Janus wanted a better handoff for accident victims, for whom the diagnosis is still sinking in. “We tried through a design process to understand what that experience is like for a patient and a nurse,” says Sheerin. “It’s not about building a prettier interface but understanding the entire journey they go through.”

The team interviewed nurses on how they used the iPad app to locate intensive rehab or continuous care resources. “The nurses are under extreme time pressure to get patients out of the hospital. They need patients to comfortable with the choices they’re making. The device makes the narrowing-down process a lot faster for the patients, which cuts cuts down on the time pressure on the nurses.”

More often it’s nurses or family members using the tablet app to find follow-up care, not the patients themselves. The result has to please all parties, including the hospitals paying for the app. They expect a payoff in better use of their own beds and lower readmission rates.

ThoughtWorks suggested video and other tools to connect nurse recommendations with doctors’ orders, and updates on patients’ rehab progress to keep nurses engaged.

The YMCA of the USA approached rehab from a different angle. It worked with Rêve Consulting to structure pilot programs bringing joint replacement patients into local gyms and swimming pools to shape up before surgery, as well as to recuperate afterward.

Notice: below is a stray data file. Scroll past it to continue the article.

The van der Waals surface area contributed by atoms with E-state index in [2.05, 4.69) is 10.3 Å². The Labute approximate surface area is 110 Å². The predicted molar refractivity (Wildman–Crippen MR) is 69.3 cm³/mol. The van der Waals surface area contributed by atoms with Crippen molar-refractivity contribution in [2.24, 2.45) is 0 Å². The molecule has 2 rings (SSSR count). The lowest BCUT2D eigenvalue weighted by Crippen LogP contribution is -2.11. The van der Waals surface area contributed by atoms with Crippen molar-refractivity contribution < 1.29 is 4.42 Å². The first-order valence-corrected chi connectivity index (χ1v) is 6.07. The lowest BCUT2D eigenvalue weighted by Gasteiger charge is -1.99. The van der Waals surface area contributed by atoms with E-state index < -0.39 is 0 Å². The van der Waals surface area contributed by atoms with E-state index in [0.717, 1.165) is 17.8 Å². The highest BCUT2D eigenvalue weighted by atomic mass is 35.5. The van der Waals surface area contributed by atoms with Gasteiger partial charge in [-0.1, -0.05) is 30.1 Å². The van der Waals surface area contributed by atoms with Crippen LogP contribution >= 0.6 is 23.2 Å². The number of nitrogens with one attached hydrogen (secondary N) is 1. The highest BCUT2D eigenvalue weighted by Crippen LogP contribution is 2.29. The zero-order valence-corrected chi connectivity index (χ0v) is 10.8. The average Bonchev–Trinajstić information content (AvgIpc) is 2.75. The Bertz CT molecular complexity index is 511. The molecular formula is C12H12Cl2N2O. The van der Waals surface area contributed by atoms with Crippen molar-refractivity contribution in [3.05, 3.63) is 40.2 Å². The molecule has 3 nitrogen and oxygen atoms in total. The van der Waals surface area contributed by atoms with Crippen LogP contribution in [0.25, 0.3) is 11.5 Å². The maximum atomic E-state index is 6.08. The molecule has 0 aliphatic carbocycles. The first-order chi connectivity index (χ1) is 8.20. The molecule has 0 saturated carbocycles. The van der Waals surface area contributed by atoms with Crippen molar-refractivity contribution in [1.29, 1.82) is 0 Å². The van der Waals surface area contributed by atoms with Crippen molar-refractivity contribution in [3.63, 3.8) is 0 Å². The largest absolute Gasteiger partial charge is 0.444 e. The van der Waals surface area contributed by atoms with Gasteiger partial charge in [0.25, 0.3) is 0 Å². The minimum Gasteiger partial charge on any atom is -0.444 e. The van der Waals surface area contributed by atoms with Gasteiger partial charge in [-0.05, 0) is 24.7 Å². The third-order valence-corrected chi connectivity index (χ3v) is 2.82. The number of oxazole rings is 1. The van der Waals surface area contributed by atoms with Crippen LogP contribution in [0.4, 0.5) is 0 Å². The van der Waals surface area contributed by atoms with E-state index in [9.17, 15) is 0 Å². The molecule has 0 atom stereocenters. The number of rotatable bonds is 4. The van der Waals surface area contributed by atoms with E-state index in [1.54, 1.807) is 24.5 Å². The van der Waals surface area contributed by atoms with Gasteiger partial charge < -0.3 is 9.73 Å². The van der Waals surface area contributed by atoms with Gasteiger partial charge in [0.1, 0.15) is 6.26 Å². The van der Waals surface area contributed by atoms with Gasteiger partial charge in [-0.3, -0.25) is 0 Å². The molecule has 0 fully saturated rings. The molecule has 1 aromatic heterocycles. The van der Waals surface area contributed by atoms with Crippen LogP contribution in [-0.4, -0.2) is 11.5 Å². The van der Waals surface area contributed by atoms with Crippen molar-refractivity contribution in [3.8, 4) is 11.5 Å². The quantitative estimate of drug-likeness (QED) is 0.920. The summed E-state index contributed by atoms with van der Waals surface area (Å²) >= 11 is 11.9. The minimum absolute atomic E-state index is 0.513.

Chicago health providers facing widespread issues used BarnRaise partners to plan a local response. The American Medical Women’s Association and the Mad*Pow agency worked to spread stroke awareness.

The BarnRaise collaborators decided they must spread the word about about stroke symptoms to a younger audience, who could act quickly if a family member is stricken.

“Trust is an issue,” says Heather Beckstrom, stroke program coordinator for Mount Sinai Hospital Medical Center. Immigrants fear deportation, while minorities expect a struggle to get the immediate care that can save stroke victims’ lives. “How do you get into a community where there is distrust?”

The solution was to build on relationships with community activists and organizations like the Chicago Housing Authority. “It gives us a different strategy and outlets to tap into,” Beckstrom says.

New Book: Technology and the Resilience of Metropolitan Regions

Today the University of Illinois Press published, “Technology and the Resilience of Metropolitan Regions; Digital technologies and the future of cities”.

In mArch 2014 I wrote a section of this book titled, “Toward a Market Approach for Civic Innovation”. Here’s a draft of that section, reprinted below:

Toward a Market Approach for Civic Innovation

Jane Fountain wrote a paper for the 2013 UIC Urban Forum “Technology and the Resilience of Metropolitan Regions” panel called “Connecting technologies to citizenship”. In it, she writes of many trends and practices that are just emerging around the practice of civic innovation. It’s trendy